Minnesota has gotten an unusual Christmas Day storm — with possible thunder.
The Stearns County Sheriff's office reports that Interstate Hwy. 94 near Collegeville was closed earlier Sunday due to crashes because of icy conditions. The office is advising no travel in the area.
The National Weather Service has issued a freezing rain advisory in the metro area until 3 p.m. Sunday. Steadier rain will move in miidday with some mixed precipitation, the service said.
Metro Transit confirmed that sidewalks and roads are quite slick throughout the metro area. It said bus routes may have delays.
Forecasters are predicting Mother Nature will deliver thunderstorms in the afternoon and evening, after the freezing rain is expected to slow traffic on ice-glazed roads and cause some power failures throughout the state.
It will be only the third significant Christmas Day rain event in Minnesota in recent decades.
“It doesn’t happen often,” said Tony Zaleski, a meteorologist at the National Weather Service office in Chanhassen.
An ice storm warning is in place for the St. Cloud, Brainerd and Alexandria areas on Sunday, with about a half-inch of rainfall expected to hit central Minnesota. Parts of the state will be under a freezing rain advisory in the morning. And in the afternoon, the metro area is predicted to get almost an inch of rain, according to the National Weather Service.
Across the state, crews from the state Department of Transportation will put down salt on roadways as needed Sunday, and MnDOT spokesman Kevin Gutknecht said the warmer weather will help ensure the salt works.
“Definitely, ice is going to be a problem for folks,” he added, suggesting that drivers give themselves extra time to get places and slow down.
The thunderstorm, which is expected to start after noon in the metro, will add more moisture on the snowpack, contributing to the potential of flooding this spring. Places like the Minnehaha Creek Watershed District are warning about flooding on streets in areas near the creek that winds from Lake Minnetonka to Minneapolis.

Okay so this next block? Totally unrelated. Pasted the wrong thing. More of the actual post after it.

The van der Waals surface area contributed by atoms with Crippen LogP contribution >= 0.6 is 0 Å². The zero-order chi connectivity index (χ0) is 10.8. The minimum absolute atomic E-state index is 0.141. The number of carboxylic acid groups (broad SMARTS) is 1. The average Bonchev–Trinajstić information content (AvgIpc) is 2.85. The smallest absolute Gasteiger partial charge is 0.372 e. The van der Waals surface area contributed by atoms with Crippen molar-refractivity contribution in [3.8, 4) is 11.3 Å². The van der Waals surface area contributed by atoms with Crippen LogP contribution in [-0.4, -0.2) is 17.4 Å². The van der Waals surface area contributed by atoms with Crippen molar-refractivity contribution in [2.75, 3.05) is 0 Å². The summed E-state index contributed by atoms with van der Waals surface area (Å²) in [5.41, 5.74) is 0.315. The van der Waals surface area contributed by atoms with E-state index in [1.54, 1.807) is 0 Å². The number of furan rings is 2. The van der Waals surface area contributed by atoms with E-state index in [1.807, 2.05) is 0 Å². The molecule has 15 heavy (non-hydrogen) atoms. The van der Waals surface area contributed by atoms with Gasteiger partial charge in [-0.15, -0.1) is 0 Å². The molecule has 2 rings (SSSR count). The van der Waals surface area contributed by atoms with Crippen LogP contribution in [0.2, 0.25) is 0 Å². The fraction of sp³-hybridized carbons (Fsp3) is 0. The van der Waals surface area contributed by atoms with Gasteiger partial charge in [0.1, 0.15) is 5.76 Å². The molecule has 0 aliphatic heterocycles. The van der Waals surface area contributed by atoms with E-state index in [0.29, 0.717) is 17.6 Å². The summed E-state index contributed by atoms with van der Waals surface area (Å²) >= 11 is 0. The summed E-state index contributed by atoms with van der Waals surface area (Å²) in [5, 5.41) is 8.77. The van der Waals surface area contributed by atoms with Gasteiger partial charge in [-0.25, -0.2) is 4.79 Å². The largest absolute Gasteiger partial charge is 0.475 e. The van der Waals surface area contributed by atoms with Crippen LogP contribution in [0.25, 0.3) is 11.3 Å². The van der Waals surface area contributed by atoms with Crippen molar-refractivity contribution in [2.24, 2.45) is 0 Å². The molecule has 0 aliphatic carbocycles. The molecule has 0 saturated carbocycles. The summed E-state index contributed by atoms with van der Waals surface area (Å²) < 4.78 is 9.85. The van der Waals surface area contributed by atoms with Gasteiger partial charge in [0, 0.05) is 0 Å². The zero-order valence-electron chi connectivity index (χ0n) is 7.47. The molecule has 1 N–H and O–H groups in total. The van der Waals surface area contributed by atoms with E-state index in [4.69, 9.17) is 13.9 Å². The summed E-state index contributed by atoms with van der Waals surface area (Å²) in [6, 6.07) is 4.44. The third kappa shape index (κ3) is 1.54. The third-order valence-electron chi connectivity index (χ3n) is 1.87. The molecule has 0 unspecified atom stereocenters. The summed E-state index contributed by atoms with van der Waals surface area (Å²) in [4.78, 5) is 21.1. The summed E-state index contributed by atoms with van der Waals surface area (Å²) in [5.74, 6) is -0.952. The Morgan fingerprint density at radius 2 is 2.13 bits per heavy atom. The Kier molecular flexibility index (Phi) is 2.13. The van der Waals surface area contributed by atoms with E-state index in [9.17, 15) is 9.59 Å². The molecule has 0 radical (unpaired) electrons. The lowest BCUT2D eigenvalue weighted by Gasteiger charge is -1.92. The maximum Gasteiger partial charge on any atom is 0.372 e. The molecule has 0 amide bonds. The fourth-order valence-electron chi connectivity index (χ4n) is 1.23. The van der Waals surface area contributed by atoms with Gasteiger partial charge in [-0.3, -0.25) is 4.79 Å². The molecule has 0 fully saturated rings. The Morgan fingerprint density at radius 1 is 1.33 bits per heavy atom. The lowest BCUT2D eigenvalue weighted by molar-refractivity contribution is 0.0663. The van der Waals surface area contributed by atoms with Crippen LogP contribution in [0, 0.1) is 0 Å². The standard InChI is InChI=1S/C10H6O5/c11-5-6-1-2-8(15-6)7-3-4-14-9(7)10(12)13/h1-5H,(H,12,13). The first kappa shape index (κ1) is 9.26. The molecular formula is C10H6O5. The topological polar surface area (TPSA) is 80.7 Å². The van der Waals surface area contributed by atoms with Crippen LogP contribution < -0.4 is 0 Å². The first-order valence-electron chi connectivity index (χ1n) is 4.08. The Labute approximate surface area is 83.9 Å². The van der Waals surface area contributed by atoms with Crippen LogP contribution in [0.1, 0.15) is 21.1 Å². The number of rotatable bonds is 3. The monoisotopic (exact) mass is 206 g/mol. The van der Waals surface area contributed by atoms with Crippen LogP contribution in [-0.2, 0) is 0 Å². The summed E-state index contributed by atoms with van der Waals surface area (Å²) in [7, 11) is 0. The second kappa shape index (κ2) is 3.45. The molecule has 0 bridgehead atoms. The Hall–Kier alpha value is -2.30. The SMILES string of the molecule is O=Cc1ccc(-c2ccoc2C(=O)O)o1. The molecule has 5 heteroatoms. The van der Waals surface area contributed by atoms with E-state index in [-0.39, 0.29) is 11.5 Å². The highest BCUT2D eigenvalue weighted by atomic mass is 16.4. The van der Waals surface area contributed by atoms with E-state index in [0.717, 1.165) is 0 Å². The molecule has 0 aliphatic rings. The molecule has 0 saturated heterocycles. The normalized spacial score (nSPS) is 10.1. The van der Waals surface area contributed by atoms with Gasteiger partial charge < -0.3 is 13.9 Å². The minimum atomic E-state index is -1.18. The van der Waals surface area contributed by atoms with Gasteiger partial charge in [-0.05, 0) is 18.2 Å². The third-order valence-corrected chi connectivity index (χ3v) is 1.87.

Adding to the bizarre, hazardous weather are strong wind gusts predicted Sunday and into Monday, reaching up to 30 or 45 miles per hour. Sunday’s forecast of 40 degrees falls short of the record high set for Christmas Day, which is 51 degrees set in 1922, a year residents celebrated the holiday with no snow and “springlike” conditions, according to the State Climatology Office.
On Friday, the state Department of Natural Resources (DNR) warned that ice on Minnesota lakes and rivers is quickly thawing due to the recent warmer weather, creating dangerous conditions for anglers, snowmobilers, skiers and others. Conservation officers across the state are reporting vehicles, snowmobiles and ATVs going through the ice on lakes where ice isn’t consistently thick.
This isn’t the first time the Twin Cities has had such late December weather. In 1982, heavy rains, thunder and lightning made for a slushy Christmas Day holiday, according to the climatology office. And 34 other holiday years have had zero snow.
Now this year, the rain and warmer weather is likely to turn ice rinks into puddles and shrink the natural snowpack, to the dismay of skiers and snowmobilers. But Minnesota will still hold on to its claim of a white Christmas, the first one since 2013 in the Twin Cities.
The ground just may not be snow-covered for long. “There may not be much left by Monday,” Zaleski said.
On Monday, drivers facing a commute or trek for any gift returns are likely to face slick roads after rain refreezes and temperatures dip.